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Does The River Spill Over? Estimating The Economic Returns To Attending A Racially Diverse College

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Author Info

  • PETER ARCIDIACONO
  • JACOB L. VIGDOR

Abstract

"This article evaluates the frequently argued but heretofore little tested hypothesis that increasing minority representation in elite colleges generates tangible benefits for majority-race students. Using data on graduates of 30 selective universities, we find only weak evidence of any relationship between collegiate racial composition and the postgraduation outcomes of white or Asian students. Moreover, the strongest evidence we uncover suggests that increasing minority representation by lowering admission standards is unlikely to produce benefits and may in fact cause harm by reducing the representation of minority students on less selective campuses. While affirmative action may still be desirable for the benefits it conveys to minority students, these results provide little support for "spillover" effects on majority-race students. "("JEL" I2, J15, J24) Copyright (c) 2009 Western Economic Association International.

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Bibliographic Info

Article provided by Western Economic Association International in its journal Economic Inquiry.

Volume (Year): 48 (2010)
Issue (Month): 3 (07)
Pages: 537-557

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Handle: RePEc:bla:ecinqu:v:48:y:2010:i:3:p:537-557

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Cited by:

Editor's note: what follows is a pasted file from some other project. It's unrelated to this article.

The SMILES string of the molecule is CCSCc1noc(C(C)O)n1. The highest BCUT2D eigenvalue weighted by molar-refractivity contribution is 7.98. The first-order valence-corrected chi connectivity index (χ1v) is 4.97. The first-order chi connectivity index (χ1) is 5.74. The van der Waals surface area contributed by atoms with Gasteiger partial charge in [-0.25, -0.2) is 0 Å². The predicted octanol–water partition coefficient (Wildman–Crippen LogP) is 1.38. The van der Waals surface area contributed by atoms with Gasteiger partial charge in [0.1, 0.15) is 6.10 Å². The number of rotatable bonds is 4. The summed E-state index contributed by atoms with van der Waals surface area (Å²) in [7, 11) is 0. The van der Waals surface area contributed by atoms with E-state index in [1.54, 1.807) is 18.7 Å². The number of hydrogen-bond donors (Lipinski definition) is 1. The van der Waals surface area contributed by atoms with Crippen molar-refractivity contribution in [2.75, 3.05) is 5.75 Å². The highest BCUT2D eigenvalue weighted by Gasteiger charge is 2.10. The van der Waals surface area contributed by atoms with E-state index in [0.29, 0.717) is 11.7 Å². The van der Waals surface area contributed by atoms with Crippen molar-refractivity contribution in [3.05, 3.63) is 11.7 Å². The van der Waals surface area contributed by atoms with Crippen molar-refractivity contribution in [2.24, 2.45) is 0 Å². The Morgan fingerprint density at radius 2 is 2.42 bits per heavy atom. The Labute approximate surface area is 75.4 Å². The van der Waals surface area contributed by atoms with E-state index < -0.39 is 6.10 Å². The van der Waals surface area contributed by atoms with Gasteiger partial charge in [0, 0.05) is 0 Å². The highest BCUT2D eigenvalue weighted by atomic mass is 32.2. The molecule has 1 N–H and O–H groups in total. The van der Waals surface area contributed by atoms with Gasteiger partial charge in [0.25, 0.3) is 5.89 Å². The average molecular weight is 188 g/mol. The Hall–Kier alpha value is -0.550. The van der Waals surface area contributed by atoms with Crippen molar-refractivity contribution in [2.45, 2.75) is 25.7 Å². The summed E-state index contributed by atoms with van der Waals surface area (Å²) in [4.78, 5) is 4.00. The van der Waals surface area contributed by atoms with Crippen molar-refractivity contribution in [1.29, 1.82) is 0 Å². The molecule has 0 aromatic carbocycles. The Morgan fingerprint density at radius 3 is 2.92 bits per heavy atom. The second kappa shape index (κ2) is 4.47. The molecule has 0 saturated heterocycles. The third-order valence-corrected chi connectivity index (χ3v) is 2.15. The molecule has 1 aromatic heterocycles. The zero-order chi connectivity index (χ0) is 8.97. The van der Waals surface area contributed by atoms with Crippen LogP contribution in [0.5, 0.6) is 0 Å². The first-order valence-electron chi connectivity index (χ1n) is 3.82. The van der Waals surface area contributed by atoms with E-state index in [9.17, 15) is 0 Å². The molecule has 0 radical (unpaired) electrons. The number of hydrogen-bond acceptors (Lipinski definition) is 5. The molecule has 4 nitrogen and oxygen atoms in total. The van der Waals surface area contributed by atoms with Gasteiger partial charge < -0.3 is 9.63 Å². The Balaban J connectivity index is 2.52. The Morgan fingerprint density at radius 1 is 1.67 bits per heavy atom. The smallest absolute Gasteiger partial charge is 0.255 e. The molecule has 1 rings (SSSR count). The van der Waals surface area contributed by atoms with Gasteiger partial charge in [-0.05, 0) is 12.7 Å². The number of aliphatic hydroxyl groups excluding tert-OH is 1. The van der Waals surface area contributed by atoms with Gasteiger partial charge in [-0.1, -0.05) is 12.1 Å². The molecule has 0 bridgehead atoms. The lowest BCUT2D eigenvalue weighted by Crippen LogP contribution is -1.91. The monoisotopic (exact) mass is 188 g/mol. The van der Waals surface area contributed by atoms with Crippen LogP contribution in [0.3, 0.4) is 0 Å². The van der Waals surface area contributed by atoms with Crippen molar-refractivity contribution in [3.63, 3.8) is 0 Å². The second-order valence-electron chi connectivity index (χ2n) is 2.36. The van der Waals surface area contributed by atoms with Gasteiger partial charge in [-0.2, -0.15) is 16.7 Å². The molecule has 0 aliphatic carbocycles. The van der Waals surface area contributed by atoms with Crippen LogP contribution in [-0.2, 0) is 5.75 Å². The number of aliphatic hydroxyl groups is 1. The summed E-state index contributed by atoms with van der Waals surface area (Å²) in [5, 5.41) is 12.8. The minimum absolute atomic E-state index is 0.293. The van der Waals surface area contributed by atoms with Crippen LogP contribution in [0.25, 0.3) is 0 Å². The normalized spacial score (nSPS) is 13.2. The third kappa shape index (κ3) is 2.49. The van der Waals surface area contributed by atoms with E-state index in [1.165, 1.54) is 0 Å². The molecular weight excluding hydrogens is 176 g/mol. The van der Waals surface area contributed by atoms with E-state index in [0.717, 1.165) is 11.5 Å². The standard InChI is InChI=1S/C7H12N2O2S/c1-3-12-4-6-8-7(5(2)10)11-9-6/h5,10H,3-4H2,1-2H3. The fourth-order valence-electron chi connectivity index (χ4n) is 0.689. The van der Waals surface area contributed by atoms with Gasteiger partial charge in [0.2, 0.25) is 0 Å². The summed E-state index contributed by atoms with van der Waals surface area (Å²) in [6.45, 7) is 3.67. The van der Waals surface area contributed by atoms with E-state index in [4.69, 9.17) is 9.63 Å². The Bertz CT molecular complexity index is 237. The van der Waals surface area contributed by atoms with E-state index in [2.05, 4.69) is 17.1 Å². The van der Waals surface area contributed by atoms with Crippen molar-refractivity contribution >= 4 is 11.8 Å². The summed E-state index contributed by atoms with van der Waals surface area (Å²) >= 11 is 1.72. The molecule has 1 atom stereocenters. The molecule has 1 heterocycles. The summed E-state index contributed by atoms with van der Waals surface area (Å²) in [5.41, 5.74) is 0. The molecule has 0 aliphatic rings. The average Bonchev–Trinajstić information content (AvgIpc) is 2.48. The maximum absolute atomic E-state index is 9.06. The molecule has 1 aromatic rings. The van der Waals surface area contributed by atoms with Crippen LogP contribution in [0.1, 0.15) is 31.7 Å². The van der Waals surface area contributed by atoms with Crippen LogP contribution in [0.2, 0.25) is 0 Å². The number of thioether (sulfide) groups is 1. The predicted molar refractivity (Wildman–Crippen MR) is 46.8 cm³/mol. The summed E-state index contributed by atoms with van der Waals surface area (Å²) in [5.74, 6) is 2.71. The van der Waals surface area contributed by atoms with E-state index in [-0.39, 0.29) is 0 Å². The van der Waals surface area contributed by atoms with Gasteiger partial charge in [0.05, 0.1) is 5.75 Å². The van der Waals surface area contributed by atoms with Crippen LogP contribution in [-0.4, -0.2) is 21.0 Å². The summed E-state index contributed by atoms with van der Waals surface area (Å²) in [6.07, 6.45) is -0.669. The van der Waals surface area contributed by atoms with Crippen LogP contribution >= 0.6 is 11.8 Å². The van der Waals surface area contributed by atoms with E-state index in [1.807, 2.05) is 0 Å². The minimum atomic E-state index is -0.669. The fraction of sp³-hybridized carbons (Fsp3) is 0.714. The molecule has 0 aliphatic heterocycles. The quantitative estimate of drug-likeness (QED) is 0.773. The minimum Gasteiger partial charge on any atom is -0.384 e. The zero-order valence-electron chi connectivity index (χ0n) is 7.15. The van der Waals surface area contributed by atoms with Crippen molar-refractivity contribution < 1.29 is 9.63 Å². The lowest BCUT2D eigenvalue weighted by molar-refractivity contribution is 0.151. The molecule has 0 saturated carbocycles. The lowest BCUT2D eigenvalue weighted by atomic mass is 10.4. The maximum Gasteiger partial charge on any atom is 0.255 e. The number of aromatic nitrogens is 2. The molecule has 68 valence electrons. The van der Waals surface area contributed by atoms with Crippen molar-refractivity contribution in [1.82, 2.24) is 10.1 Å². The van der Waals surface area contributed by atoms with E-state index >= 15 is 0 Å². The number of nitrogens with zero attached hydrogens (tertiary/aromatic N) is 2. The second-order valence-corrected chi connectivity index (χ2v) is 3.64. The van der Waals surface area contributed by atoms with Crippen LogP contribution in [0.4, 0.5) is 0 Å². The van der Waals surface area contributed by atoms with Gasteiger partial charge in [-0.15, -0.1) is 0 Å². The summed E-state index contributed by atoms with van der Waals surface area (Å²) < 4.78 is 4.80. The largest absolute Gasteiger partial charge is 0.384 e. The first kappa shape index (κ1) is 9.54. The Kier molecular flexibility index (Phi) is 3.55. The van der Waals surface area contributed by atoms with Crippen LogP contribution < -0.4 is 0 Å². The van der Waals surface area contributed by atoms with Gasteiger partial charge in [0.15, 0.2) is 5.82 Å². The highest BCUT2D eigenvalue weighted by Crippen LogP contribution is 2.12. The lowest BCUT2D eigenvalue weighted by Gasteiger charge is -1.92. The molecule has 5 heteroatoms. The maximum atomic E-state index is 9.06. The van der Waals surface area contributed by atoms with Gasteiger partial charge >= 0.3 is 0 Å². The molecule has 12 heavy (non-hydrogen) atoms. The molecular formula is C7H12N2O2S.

1. Barbara L. Wolfe & Jason Fletcher, 2013. "Estimating Benefits from University-Level Diversity," NBER Working Papers 18812, National Bureau of Economic Research, Inc.
  2. Arcidiacono, Peter & Aucejo, Esteban M. & Fang, Hanming & Spenner, Kenneth I., 2009. "Does Affirmative Action Lead to Mismatch? A New Test and Evidence," Working paper 630, Regulation2point0.
  3. Anil Nathan, 2009. "Sorting and Statistical Discrimination in Schools: An Analysis Using the National Longitudinal Study of Adolescent Health," Working Papers 0905, College of the Holy Cross, Department of Economics.
  4. Zeynep Hansen & Hideo Owan & Jie Pan, 2006. "The Impact of Group Diversity on Performance and Knowledge Spillover -- An Experiment in a College Classroom," NBER Working Papers 12251, National Bureau of Economic Research, Inc.
  5. Arcidiacono, Peter & Khan, Shakeeb & Vigdor, Jacob L., 2011. "Representation versus assimilation: How do preferences in college admissions affect social interactions?," Journal of Public Economics, Elsevier, vol. 95(1), pages 1-15.
  6. Harry J. Holzer & David Neumark, 2006. "Affirmative action: What do we know?," Journal of Policy Analysis and Management, John Wiley & Sons, Ltd., vol. 25(2), pages 463-490.

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